Learn the statistical framework to avoid getting lost.

Statistical framework. Don’t be confused by the word statistics. According to the large Indonesian dictionary, statistics is a noun (n), which means (1) a record of numbers; estimation; and (2) data in the form of numbers that are collected, tabulated, and classified so that they can provide meaningful information about a problem or symptom. You will understand and be able to do what is described in statistics if you understand what statistics are.

Statistics also have groupings; understand these statistical groupings, and it will make it easier for you to determine what you will do and where you are when you are dealing with data. Just like a map, you don’t have to learn all parts of statistics; you just need to identify the data you have and focus on that part by learning the right statistical methods to use.

Statistical Framework

Statistics look complicated if you don’t try to look at them in general terms. Let’s fly up to see what Java looks like, so that if you are in West Java, you will realize that the sea is closer to the west than walking to the east.

The general statistical form is illustrated in the picture below. Statistics itself is generally divided into two categories: descriptive statistics and inferential statistics.

kerangka statistik statistical framework

Descriptive Statistics

Descriptive statistics is a statistical method used to describe a group of data with no intention to apply it generally to the data. For example, data on visitors to a mall You can use the data to describe when the mall has the most visitors or what percentage of visitors are children, women, middle-aged, teenagers, men, and so on. In the mall data, of course, you cannot say that the data represents all malls in Indonesia or all stores or supermarkets. You will focus on the data you have and explain it.

Usually, these descriptive statistics are used by researchers in the results and discussion section to explain the results of inferential statistical research. For example, the regression found that land area affects rice production. You certainly don’t stop there, saying that it turns out that land area greatly affects production. You can explain the results of the inferential analysis with descriptive analysis, namely an explanation of how much land area there is currently, the development of land area from year to year, and if it turns out to be reduced, what is the cause? Well, this is where this descriptive statistic comes in.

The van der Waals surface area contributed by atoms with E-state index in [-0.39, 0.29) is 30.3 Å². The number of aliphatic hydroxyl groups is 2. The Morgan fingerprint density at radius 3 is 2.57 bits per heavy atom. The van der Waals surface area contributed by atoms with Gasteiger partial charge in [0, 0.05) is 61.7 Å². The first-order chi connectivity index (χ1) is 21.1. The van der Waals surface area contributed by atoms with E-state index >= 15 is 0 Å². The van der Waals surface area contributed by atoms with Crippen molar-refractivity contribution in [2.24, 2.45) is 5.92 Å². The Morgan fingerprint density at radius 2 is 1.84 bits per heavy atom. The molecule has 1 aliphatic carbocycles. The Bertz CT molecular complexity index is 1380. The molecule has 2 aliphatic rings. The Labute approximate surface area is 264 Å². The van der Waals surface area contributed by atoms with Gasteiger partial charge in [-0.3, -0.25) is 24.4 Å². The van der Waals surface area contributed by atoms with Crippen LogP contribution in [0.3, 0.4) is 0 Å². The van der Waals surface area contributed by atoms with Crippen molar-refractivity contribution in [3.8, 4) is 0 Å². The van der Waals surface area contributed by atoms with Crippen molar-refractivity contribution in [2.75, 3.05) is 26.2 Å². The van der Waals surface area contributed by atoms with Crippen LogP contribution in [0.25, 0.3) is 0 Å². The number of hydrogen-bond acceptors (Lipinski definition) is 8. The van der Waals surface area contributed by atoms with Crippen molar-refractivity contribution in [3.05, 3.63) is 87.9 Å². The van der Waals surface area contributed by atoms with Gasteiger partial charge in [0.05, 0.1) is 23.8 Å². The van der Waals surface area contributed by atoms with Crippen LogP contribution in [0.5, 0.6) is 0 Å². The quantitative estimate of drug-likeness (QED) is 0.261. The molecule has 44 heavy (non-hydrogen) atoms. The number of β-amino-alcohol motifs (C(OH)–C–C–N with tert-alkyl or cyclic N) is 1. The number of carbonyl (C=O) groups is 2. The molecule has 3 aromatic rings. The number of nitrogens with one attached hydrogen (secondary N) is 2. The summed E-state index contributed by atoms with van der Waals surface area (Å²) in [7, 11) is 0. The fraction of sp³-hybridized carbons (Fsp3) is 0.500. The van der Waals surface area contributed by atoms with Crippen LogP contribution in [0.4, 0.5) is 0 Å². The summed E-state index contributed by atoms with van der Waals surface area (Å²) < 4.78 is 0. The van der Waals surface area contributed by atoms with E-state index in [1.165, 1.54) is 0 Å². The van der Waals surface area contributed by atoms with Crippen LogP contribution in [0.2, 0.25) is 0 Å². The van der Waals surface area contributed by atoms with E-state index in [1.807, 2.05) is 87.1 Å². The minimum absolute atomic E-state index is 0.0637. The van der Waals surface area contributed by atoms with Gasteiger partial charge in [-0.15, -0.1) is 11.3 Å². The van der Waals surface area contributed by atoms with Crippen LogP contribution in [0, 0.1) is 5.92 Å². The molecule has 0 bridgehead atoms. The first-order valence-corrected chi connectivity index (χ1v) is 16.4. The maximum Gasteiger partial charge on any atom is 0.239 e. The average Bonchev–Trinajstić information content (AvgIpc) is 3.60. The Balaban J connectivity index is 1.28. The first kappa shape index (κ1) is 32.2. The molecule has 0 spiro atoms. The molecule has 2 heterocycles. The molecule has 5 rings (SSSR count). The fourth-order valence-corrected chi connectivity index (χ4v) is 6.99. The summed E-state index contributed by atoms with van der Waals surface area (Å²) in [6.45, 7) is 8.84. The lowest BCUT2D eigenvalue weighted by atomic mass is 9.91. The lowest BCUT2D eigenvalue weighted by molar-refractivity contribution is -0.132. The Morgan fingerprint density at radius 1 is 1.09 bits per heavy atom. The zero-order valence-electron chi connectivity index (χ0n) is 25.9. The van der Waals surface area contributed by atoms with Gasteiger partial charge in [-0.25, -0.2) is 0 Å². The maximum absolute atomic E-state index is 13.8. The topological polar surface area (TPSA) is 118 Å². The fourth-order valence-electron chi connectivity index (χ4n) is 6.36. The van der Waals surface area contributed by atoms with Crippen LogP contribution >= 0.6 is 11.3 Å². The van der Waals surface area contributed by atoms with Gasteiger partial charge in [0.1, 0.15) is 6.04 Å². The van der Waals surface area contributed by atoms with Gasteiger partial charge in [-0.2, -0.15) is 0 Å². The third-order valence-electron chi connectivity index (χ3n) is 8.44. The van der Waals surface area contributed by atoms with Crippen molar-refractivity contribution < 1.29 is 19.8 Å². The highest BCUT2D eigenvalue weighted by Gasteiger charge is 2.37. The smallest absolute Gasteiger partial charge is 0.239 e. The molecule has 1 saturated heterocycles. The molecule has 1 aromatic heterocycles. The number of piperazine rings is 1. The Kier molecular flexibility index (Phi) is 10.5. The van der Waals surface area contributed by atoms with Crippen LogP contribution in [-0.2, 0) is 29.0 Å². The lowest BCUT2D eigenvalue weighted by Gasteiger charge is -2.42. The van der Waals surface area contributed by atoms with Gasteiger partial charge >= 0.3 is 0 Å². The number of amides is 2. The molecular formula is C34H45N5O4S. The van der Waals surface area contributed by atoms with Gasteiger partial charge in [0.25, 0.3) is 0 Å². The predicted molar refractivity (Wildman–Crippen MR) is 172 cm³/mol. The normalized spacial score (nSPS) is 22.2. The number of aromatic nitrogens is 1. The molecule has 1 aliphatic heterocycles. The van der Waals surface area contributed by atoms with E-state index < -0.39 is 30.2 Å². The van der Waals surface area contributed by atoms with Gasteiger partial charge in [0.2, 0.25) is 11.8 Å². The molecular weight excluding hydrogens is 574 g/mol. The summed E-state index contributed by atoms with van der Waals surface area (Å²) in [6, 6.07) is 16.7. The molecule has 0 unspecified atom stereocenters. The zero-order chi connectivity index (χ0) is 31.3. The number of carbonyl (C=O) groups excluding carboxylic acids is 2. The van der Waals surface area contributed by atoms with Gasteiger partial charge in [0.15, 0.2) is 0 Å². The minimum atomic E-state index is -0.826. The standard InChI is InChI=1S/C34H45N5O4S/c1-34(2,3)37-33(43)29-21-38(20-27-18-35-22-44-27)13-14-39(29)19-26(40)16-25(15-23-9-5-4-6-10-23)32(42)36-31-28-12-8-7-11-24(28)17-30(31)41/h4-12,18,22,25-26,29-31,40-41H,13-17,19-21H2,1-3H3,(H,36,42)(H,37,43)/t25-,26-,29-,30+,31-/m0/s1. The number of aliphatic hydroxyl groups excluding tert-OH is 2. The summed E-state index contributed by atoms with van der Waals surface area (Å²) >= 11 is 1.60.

The tools used in descriptive statistics are usually tables, diagrams, and graphs that contain basic statistics, such as averages, frequencies, and others.

Inferential Statistics

Inferential statistics is a statistical method that analyzes sample data to describe a population. The data we process will be used to describe population data. This is where the complexity comes from. You must determine the exact sample and sample method used so that the data you will have is truly representative of the existing population. Therefore, you learn about sampling techniques.

Inferential statistical methods also vary depending on the scale of the data you have. Statistical data can be divided into nominal, ordinal, interval, and ratio. Most people have the misconception that ratio data is the best data compared to other data. If you agree with this opinion, you are indirectly saying that quantitative research will be better than qualitative research (ratio data is usually used for quantitative research), even though qualitative research is more widely used for management and leads to policy changes. Both quantitative and qualitative aspects are equally important.

The correct argument is that ratio data has more opportunities to be analyzed because it has more diverse analysis methods than other data. If you have ratio data, it is likely that analytical tools such as goodness of fit, model interpretation, hypothesis testing, and data evaluation can all be used. Rather than having nominal data,